- Get the ArcadeVGA video card from Ultimarc. This card is based on a regular ATI Radeon but was modified to work natively at a 15 khz refreshing rate. This option, even though it can be pricey (although at the price of a medium range video card), is by far the easiest because it is literally plug & play.
Step 3: Control interfacing : Keyboard Hack
MAME use different keyboard key codes to control the game: for example you get Fire1 by pressing the Ctrl key. So basically what I did is substitute some keys of the keyboard with original arcade pushbuttons. This method is called Keyboard Hack.
You need, on top the sticks and pushbuttons, a standard PC keyboard (PS2 connector) that you take apart to take is circuit board (called encoder). A keyboard encoder is made of different electric contacts separated in 2 groups (let's call them X and Y) and by randomly connecting contacts from the group X and the group Y using all the possible combination, you get the desired key code.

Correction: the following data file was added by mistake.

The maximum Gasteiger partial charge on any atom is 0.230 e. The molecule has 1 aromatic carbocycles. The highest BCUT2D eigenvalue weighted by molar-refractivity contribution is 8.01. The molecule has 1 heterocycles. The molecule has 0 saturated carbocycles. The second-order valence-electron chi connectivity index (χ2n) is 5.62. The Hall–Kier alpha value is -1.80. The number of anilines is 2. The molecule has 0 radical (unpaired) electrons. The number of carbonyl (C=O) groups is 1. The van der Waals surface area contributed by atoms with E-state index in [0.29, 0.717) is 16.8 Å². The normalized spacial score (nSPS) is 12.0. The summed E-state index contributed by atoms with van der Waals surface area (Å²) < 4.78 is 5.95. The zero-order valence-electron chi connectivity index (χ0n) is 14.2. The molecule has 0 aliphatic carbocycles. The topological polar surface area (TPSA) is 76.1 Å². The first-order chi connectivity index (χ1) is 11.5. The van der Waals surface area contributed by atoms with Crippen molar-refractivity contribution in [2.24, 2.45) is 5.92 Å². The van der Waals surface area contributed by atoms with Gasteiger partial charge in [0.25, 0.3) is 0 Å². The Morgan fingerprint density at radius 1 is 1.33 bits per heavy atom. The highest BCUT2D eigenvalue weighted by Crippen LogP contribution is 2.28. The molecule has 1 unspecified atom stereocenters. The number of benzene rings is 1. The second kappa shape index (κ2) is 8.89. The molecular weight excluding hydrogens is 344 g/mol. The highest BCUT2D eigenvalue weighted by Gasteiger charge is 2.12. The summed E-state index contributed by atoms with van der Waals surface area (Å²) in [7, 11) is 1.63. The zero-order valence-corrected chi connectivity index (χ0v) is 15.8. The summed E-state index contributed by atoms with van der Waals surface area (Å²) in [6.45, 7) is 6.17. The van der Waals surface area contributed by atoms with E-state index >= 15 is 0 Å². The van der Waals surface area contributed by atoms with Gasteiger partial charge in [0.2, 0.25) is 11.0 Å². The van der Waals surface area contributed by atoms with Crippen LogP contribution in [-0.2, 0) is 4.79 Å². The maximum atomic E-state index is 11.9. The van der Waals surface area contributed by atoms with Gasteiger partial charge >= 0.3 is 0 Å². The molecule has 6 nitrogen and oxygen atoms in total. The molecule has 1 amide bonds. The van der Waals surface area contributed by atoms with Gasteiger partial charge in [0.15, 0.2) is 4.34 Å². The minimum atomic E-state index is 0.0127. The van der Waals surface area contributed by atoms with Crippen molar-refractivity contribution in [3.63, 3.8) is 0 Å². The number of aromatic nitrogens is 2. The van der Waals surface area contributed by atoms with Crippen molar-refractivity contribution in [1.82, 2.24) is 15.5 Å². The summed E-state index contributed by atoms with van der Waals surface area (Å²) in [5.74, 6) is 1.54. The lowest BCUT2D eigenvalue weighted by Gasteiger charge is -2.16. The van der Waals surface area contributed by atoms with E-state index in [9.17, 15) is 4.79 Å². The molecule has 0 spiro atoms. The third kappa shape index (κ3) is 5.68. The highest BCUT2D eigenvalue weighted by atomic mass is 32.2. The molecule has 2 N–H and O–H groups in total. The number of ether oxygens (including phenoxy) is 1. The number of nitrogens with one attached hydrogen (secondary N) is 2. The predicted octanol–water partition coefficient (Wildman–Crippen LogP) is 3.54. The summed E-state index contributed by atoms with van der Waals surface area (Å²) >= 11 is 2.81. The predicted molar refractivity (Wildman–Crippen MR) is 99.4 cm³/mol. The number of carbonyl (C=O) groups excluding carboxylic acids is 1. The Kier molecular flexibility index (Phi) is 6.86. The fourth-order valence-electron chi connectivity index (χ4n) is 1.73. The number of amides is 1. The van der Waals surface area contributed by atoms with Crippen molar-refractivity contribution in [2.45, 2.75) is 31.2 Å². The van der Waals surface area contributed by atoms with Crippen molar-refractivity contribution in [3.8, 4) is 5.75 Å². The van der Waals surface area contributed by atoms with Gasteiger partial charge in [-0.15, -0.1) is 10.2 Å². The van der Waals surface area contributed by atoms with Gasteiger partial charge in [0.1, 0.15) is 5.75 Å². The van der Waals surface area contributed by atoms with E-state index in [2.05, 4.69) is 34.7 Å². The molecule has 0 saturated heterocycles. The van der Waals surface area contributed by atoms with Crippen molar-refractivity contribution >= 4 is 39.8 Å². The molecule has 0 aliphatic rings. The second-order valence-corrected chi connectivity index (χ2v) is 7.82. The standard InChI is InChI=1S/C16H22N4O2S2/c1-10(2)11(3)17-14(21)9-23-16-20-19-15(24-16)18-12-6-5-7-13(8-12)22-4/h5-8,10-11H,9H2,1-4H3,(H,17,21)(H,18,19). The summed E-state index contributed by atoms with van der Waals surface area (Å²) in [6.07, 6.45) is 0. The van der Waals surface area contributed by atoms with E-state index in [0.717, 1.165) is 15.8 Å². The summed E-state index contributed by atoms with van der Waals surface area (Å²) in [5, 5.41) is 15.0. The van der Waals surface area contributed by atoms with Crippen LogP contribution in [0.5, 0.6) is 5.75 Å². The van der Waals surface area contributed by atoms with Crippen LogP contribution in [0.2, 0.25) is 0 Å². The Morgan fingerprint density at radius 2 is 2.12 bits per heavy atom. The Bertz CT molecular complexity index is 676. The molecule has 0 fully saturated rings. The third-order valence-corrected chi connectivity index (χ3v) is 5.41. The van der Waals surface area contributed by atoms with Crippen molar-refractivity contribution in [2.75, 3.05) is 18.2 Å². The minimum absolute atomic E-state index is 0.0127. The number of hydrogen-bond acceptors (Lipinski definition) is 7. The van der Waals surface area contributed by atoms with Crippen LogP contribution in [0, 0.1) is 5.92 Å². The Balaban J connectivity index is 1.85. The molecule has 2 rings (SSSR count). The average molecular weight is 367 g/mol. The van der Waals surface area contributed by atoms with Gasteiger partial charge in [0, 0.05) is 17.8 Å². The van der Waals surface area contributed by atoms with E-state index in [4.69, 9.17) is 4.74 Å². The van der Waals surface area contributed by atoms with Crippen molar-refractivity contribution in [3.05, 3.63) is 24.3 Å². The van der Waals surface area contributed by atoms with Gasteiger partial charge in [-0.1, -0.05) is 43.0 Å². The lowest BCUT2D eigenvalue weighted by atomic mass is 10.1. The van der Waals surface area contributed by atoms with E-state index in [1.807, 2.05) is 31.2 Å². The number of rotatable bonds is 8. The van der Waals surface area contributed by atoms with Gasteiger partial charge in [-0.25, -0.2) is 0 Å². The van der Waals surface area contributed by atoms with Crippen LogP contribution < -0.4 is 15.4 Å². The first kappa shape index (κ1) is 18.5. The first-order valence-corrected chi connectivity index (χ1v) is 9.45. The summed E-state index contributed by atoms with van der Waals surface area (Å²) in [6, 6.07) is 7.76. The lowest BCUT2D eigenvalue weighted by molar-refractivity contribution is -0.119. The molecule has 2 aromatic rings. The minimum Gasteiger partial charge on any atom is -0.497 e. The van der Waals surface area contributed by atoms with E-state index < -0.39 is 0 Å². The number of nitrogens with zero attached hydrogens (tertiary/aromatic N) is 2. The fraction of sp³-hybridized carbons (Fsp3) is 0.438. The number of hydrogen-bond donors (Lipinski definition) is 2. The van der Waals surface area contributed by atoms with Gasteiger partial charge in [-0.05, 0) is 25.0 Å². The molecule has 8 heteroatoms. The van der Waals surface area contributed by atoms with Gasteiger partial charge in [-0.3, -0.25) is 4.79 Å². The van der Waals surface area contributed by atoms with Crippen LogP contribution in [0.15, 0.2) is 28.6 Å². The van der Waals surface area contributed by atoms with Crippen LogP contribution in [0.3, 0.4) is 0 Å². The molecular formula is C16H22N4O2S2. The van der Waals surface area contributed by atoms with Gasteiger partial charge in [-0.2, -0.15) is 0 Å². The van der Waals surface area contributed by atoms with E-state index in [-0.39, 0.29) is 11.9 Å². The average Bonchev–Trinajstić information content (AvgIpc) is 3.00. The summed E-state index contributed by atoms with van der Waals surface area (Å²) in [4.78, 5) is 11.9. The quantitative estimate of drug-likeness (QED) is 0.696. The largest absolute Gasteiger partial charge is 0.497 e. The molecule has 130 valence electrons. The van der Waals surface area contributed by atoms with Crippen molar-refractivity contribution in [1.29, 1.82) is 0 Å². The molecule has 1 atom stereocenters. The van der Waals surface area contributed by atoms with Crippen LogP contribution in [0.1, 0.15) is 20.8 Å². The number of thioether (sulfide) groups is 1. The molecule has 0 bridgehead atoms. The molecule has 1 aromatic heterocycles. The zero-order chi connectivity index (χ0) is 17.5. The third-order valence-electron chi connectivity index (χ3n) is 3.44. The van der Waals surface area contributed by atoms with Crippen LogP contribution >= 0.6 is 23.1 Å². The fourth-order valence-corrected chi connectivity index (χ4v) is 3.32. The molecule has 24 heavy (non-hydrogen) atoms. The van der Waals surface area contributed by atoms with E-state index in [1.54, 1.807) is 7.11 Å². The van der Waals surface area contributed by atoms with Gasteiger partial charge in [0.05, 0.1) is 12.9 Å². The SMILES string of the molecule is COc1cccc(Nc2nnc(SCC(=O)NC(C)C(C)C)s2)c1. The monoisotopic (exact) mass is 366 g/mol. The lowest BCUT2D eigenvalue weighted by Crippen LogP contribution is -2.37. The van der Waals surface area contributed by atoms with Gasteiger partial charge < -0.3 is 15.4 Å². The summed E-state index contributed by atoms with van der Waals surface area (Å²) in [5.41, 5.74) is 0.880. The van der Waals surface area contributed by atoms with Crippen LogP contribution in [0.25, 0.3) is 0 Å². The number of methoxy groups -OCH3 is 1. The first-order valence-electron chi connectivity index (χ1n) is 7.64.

The key codes used by MAME are (by default, see attached screen-shot):
- Up: Arrow Up
- Down: Arrow Down
- Left: Arrow Left
- Right: Arrow Right
- Fire 1: Left Ctrl
- Fire 2: Left Alt
- Fire 3: Space
- Fire 4: Left Shift
- Fire 5: Z
- Fire 6: X
- Up: R
- Down: F
- Left: D
- Right: G
- Fire 1: A
- Fire 2: S
- Fire 3: Q
- Fire 4: W
- Fire 5: n/a
- Fire 6: n/a
- Start 1: 1
- Start 2: 2
- Coin 1: 5
- Coin 2: 6
For example, on my encoder - each encoder is different - if I connect the contact 4 of the group X and the contact 11 of the group Y, I get the key code R (the key R in MAME stands for player 2 up).